January 28 2015 Latest news:
Monday, October 29, 2012
It won its fight to become part of ‘our’ culture
It’s that time of year again. When thousands of us spend the evening with the lights off, the TV unplugged, and in desperate hope the door bell doesn’t ring.
No, it’s not the traditional steps taken to avoid the TV Licence detector van, or indeed that unexpected visit from the in-laws, but basic avoidance technique when it comes to trick or treat aversion.
My parents used to go into some sort of wartime black-out frenzy when it first took hold. Windows were obscured, my sister and I were not allowed within sight of any pane of glass, and the dogs were tranquilised in case a stray bark gave the suggestion someone lived inside who actually wanted trouble rather than simply couldn’t be bothered to get involved.
But despite their best efforts, trick or treat has now actually become a bona fide tradition in the UK over the last 20 years - rather than simply something those pesky Americans introduced and we decided to adopt on account of it appearing to involve getting loads of free sweets, but then dumped after we got bored. Even though, it must be said, that’s precisely what did happen (except for the stopping it bit, of course).
Personally, I blame the movie ET for highlighting to everyone in the UK that rather than wheeling around a bloke made out of paper who would be torched before a baying mob, and playing with explosive devices which claimed more than a few fingers and toes, there was more fun to be had a week before.
Fireworks were our autumnal treat of choice and for a good little while we fought off any competitor to it. But then we gave that up and decided to embrace both.
All you had to do was dress up in gory attire, carve pumpkin lanterns like they were going out of fashion and take to the streets with an alien you’d just found dressed as a Scooby-Doo spook and you were banking sweets – or should that be candy – all night long.
In fact, for perhaps the first time ever, we get a taste of what it must be like to be an American, high-jacking other cultures to cover up your own lack or history and heritage.
But let’s not get too bogged down in that old chestnut.
No. Because trick or treating is here to stay regardless of whether you still resent it or refuse to join in with it.
And seeing as there appears now to be more of an understanding that the ‘trick’ bit exists only in spirit if not practicality, it’s become a far less terrifying experience.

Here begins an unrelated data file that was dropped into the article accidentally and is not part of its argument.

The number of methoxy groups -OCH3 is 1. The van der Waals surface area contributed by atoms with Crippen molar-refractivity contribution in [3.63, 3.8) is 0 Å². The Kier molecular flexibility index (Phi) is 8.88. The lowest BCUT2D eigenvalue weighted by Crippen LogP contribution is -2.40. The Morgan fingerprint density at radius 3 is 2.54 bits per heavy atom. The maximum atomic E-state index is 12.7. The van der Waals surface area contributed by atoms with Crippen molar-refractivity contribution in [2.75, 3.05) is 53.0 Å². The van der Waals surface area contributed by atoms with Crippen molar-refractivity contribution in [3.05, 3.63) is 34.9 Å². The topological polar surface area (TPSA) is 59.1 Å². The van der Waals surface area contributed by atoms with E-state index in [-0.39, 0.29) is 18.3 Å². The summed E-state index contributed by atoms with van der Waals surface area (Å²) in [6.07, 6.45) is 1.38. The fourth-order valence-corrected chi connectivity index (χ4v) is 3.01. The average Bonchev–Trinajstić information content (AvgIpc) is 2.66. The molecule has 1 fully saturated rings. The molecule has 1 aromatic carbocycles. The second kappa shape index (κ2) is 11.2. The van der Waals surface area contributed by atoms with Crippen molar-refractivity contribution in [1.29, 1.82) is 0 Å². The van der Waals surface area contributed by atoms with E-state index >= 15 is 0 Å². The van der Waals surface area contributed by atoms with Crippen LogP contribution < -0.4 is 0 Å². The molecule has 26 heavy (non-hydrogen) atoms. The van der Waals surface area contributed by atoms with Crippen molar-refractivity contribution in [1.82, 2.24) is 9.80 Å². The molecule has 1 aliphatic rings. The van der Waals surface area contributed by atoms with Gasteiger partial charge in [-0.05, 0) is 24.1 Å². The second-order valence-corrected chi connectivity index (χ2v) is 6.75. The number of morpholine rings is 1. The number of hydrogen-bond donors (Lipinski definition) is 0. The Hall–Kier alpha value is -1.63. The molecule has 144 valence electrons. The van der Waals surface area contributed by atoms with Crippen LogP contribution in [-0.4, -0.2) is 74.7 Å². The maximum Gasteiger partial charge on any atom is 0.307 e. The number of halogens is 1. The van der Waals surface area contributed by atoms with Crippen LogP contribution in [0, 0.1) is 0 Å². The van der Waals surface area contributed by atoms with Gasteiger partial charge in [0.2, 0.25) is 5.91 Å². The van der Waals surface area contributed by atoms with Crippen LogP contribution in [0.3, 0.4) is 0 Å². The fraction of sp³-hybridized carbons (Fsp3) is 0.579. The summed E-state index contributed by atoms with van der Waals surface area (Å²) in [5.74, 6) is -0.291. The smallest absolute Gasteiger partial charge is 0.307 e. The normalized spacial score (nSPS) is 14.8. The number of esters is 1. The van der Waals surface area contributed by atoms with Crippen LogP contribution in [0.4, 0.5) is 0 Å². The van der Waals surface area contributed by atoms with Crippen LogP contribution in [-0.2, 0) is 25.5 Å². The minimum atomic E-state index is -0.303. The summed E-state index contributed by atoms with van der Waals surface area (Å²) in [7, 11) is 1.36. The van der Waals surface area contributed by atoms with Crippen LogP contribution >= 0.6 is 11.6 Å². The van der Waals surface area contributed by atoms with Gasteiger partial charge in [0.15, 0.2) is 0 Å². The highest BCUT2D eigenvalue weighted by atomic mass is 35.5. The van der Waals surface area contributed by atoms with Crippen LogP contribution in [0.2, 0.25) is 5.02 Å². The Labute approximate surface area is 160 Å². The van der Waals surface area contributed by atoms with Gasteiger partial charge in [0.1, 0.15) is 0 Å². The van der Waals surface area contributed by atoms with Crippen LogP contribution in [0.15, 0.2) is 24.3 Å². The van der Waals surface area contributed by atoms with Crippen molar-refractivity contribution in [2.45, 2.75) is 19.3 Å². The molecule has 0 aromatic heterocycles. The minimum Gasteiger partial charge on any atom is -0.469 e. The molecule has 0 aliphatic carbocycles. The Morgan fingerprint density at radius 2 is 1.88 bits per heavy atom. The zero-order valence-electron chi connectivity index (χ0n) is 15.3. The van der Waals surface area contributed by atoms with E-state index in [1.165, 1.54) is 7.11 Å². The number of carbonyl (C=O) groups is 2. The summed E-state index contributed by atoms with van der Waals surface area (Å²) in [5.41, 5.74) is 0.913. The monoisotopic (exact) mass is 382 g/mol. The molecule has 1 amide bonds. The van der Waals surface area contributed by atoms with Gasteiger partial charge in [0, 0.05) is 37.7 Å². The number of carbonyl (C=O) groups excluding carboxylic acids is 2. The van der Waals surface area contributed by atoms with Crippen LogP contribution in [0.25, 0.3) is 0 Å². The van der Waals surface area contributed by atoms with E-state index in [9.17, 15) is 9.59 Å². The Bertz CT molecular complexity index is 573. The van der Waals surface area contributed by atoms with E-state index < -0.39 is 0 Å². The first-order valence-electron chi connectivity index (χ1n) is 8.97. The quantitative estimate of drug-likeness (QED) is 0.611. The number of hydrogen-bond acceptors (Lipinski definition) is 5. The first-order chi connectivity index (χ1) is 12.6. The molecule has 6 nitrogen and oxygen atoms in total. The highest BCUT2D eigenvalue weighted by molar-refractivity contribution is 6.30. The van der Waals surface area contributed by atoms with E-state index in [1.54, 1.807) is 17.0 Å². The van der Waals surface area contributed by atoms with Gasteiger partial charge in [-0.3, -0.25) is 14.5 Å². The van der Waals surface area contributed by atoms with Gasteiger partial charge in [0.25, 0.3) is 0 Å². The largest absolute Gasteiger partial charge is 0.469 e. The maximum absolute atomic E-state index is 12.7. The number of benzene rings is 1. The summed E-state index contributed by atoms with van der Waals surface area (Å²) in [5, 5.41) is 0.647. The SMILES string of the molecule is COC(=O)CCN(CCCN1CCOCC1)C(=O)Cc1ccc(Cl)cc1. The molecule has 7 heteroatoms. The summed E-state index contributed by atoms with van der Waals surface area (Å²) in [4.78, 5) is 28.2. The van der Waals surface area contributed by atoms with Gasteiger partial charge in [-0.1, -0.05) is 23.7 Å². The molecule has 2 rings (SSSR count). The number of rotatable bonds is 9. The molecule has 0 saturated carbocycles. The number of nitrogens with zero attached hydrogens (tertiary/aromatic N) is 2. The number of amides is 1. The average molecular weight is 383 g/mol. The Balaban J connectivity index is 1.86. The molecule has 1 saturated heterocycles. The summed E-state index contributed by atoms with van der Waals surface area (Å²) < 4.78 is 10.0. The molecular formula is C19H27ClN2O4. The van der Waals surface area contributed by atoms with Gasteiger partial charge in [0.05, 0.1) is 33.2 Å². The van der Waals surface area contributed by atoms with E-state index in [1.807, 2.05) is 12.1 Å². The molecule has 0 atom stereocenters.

At least on the streets of Kent.
Granted, were you in an inner city housing estate ruled by gangs and fear, you may not feel quite so confident that refusing to answer your door wouldn’t end up in you receiving a petrol-soaked human turd stuffed through your letterbox, or a brick aimed through the window followed swiftly by the stomp of some ransacking boots.
But I’d like to think that’s just a silly stereotype we have of city folk, in much the same way they think anyone who lives in or near the countryside is a farmer and goes ‘oo-ah’.
Certainly the antisocial aspect of trick or treating appears to have severely lessened.
Today, trick or treating is a case of only answering the door to small children who have made an effort (teens wearing a rubbish little plastic mask need not apply), and certainly only giving the impression someone is home if you can spot their parents loitering at the bottom of your pathway.
What’s more the deal is very simple. Kid knocks on the door, I choose a few sweets to toss in your bucket.
Those poorly disguised teens asking for cash? Well I recommend you look elsewhere.
If you don’t answer the door, most people no longer care – certainly not enough to bother to waste an increasingly expensive egg by hurling it at your door.
And more often than not, by the time 7.30pm comes around, the kids are off the street and you can once again turn the telly on and sit in your frontroom, safe in the knowledge you’re not about to be egged to within an inch of your life.
For all its faults – and it has plenty – there is an argument to say trick or treating, in this era of health and safety lockdowns, is a more civilised and pleasant way to spend a chilly autumnal evening, that letting teenagers buy fireworks and leave them to tie them to any passing cat foolish enough not to leg it away at great speed.